I won't lie, this makeover was a challenge because I live in an apartment and can't alter the cabinetry. But I did find a way to visually alter the cabinets without doing any harm. Find out how I completed this kitchen makeover after the jump.
Originally, I was trying to figure a color scheme that would coordinate with the living room, which was first decorated with purples and magenta. That was a major toughie. As you may recall, my counters feature a retro pattern of mostly mint green squares:
I channeled Tim Gunn’s mantra as much as possible, but just could not make it work. Once I restyled my living room with the turquoise transformation, it was easy to plan a coordinating color scheme for the kitchen. I continued the same scheme of blue-greens and red… However, I learned that unless done in the proper doses, bright colors can feel overwhelming. Especially in a cozy space such as my kitchen:
I tweaked the colors in my living room to feature green-blue, gray and less saturated aquas to tone down all the brightness. This also led me to redecorate the kitchen with a new agenda: less color and more white, which leads to a more open, airy vibe.
CABINETS & DRAWERS
My first (and biggest) project was to revamp the orange-y cabinetry and drawers. Since this is a rental, I didn’t even want to ask for permission to paint these. (And even if I could, I’m still burnt out from painting all that wooden furniture this summer.) This meant the alternative was to use white contact paper. I wonder if they don’t make this stuff like they used to, because it did not seem all that sticky when I was applying it. Which is great, if it means it can be removed easily when it’s time to move out.
I covered the cabinet doors, drawer fronts and sides of the cabinets with the contact paper. I measured each so I could cut out each piece. Still, I had to make some adjustments, and an Exacto knife was great to cut the excess from the edges. I used less than 2 rolls of the contact paper. Also included in this step of the revamp were drawer pulls and handles. Oddly, my kitchen never included these.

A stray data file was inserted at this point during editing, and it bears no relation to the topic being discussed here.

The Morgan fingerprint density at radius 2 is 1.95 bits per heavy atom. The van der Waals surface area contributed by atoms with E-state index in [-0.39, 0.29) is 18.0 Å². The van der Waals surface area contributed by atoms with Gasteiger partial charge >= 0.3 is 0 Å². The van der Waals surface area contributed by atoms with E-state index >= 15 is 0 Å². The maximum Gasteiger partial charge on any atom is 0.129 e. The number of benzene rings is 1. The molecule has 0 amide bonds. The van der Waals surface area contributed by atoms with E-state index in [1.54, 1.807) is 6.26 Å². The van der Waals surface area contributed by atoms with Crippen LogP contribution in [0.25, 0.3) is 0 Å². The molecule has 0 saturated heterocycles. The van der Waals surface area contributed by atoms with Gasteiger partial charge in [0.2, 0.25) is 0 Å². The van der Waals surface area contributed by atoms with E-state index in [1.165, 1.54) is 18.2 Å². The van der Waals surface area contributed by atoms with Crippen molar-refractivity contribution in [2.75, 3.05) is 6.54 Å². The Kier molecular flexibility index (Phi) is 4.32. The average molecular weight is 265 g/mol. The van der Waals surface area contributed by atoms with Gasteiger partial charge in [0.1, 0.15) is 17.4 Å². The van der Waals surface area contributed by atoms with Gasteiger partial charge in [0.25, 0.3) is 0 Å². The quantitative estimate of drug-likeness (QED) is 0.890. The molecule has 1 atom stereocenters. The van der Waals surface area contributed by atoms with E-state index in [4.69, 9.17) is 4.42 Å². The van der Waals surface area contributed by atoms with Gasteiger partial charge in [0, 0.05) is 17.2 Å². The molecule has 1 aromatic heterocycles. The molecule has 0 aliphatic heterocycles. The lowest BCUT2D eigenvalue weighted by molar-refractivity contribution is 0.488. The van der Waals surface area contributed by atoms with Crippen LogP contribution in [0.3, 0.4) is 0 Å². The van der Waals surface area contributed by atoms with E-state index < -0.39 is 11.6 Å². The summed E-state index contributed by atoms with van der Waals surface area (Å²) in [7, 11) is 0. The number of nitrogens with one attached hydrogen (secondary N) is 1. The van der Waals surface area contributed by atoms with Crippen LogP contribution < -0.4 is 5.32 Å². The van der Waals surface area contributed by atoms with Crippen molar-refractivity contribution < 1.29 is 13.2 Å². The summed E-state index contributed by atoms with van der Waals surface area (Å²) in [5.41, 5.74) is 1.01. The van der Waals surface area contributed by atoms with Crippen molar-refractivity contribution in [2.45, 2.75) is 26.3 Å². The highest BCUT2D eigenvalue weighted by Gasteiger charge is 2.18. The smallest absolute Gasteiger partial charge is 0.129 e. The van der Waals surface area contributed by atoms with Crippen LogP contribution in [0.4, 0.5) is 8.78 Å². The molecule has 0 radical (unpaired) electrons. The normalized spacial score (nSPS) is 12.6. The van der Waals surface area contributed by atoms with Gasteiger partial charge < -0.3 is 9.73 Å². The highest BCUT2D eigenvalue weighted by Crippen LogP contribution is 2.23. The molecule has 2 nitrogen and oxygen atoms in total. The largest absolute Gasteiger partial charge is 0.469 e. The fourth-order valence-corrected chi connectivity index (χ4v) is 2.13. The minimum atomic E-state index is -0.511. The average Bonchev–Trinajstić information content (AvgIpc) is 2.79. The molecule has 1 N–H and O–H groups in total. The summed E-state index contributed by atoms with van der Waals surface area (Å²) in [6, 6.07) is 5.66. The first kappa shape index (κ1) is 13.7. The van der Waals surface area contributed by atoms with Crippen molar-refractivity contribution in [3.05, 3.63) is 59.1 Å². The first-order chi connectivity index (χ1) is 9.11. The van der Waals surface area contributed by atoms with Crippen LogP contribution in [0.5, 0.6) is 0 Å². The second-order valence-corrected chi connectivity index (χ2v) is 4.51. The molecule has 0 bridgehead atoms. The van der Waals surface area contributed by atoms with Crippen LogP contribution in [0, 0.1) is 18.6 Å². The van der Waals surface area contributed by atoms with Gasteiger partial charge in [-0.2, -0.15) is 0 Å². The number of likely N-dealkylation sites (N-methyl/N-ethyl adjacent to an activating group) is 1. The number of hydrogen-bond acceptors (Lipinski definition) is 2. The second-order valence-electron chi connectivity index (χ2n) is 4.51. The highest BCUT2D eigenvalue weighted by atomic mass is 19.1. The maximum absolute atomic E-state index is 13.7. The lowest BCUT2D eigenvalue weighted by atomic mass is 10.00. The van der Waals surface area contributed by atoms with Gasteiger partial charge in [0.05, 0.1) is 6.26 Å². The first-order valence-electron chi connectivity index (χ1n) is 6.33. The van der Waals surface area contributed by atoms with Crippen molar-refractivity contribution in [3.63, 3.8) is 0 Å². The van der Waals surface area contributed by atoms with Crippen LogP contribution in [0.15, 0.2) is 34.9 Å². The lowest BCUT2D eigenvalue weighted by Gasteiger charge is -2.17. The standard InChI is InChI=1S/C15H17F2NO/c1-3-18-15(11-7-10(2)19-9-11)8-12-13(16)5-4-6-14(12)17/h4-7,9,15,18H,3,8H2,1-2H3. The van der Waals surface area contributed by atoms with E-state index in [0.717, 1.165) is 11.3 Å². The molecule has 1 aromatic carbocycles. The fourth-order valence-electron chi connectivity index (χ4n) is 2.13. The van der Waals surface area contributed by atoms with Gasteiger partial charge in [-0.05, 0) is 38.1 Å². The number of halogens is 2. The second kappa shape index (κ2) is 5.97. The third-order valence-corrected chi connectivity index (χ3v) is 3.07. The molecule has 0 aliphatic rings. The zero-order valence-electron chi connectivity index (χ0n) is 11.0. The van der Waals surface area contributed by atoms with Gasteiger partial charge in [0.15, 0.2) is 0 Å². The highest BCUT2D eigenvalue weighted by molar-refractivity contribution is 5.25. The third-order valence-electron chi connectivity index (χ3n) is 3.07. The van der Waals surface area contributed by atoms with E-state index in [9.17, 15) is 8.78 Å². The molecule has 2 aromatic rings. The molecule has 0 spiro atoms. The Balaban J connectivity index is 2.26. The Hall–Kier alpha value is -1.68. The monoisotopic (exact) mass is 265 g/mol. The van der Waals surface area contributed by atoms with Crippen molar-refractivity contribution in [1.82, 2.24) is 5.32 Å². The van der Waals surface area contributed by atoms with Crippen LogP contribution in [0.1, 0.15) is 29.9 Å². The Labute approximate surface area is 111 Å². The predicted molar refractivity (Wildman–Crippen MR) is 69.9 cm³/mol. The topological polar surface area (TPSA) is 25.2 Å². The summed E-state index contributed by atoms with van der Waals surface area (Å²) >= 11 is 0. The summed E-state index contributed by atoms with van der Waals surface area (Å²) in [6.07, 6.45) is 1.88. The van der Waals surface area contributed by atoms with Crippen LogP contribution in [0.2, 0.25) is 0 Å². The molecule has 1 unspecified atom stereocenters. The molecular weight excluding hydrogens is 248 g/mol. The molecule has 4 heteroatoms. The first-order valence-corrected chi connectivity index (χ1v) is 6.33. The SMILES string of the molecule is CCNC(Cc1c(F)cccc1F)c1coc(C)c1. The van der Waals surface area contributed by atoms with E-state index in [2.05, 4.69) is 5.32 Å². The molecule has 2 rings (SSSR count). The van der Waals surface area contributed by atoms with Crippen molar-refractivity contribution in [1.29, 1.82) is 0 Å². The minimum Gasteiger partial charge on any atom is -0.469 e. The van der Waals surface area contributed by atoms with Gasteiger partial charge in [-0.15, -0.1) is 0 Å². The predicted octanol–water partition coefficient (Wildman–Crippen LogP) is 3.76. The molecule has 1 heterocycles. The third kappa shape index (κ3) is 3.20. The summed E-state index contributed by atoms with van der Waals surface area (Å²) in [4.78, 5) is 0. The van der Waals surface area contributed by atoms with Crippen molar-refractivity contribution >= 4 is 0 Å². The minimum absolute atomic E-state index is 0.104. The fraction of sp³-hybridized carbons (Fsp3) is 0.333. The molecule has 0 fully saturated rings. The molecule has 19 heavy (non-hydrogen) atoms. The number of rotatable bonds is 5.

Some people had suggested I fill up this pass-through in the wall with shelves or a piece of painted plywood. But I always liked this cut-out, especially since it’s the only “window” I have in the kitchen. So, I installed bamboo matchstick blinds here, which allows me to leave this space open or closed as I choose. (This is AWESOME when washing dishes as I can view the TV.) Even when closed, the blinds still allow for some light to filter through.
The blank wall in the kitchen has been a source of questioning and experimentation. My most recent project was creating a magnetic wall display by repurposing pizza cooking sheets, Mod Podge and scrapbook paper. The manic, color-loving part of me first went into this project and chose teal, seafoam and red paper.
I really dig these colors together and find they add to the modern, retro vibe. Also, I think incorporating circles and round shapes in the midst of a lot of angles and lines helps balance the energy. BUT… this made for color overload in my cozy kitchen when paired with the accessories.
Plan B was to use the other side of the pans that were bare. This wall now has a sense of unity and even helps create more spaciousness by reflecting some light.
I kept color in accessories like magnets, potholders, towels, and mats/plates. I added more chrome/metallic influence in with items such as the utensil holder, hooks and jars. I also purchased a couple white bowls from Big Lots for fruit.
Redecorating my kitchen was soooo much easier than trying to match with the previous main color in my living room, purple/magenta. I now have a sense of flow between the two rooms, which is a great trick for interior decorating but also key in the layout of my place, since the kitchen is fairly open.
What do you think of the makeover? Have you ever used contact paper to revamp an accessory or furniture?